Make a Minibeast Home

Lots of minibeasts (invertebrates) love our gardens, including useful and attractive species like ladybirds. One way we can encourage minibeasts to visit, or to stay a bit longer is to make a safe place for them to spend the colder winter. You can download a copy of this information here.

Compost heaps and piles of logs are the kind of natural places they like to stay, they love to crawl in between sticks and twigs where it is warmer and sheltered. Making your own minibeast hibernation home will provide additional places for them to stay, it’s great fun too.

A large minibeast hotel Various small minibeast homesYour hibernation home can be as large or as small as you like, just make sure you have lots of little spaces for the minibeasts to crawl into.

Minibeasts have their own special requirements when looking for a home so if you can use different materials you will attract different insects. Here are some suggestions –

  • Straw or wood is loved by pretty lacewings, whose larvae feed on many pests: aphids, obscure mealy bugs, whiteflies, thrips or eggs of acari. Also great for other burrowing insects.
  • Bamboo rods and drilled logs provide shelter for solitary bees and wasps like the mason bee, that pollinate the first flowers of fruit trees and whose larvae feed on aphids.
  • Flower pots filled with hay attract earwigs who also feed on pests. An upside down flower pot might also attract a queen bee.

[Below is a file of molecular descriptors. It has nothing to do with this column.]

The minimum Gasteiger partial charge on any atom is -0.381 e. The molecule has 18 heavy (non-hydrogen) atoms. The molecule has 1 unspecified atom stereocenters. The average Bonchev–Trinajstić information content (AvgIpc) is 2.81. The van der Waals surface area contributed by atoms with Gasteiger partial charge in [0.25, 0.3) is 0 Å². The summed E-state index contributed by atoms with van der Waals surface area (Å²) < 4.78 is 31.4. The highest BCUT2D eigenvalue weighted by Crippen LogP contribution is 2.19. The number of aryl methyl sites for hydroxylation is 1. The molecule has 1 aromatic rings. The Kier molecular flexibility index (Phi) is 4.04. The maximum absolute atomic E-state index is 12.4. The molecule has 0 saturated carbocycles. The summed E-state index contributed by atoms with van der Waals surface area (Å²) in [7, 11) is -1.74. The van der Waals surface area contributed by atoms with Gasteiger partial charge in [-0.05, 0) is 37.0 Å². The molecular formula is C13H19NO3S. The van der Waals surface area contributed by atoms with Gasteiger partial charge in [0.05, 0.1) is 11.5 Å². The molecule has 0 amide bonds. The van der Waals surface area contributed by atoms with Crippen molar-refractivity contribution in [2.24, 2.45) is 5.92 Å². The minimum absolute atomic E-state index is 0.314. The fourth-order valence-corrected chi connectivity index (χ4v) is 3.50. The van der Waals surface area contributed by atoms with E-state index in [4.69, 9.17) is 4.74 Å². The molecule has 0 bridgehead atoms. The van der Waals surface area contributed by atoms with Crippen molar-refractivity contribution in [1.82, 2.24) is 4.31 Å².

• Wooden boards will attract xylophagous insects involved in the decomposition of dead wood.
  • Bundles of pith rods such as the bramble, rose, elderberry, provide shelter ideal for hoverflies and other Hymenoptera.
  • Bricksstones and roof tiles would be appreciated by amphibians such as frogs and newts that will rest and hibernate amongst damp bases.
  • Ladybirds like to hibernate in nooks and crannies in dead wood and under bark. Their larvae consume a lot of aphids.
  • Nectar rich potted plants close by might also attract bees and butterflies.

For best results, put your hibernation home on the ground in a fairly dry, sheltered place near some vegetation, like the bottom of a hedge during the autumn. Hang, or place your insect house in a warm sunny position with the end pointing down slightly to let moisture out. Invertebrates should hopefully move in and will emerge again in the spring.

If you are curious, in the spring gently tap the end of the tube onto a sheet of white paper to see what is inside. Be gentle with anything you find and make sure you return the creatures to the place you find them though!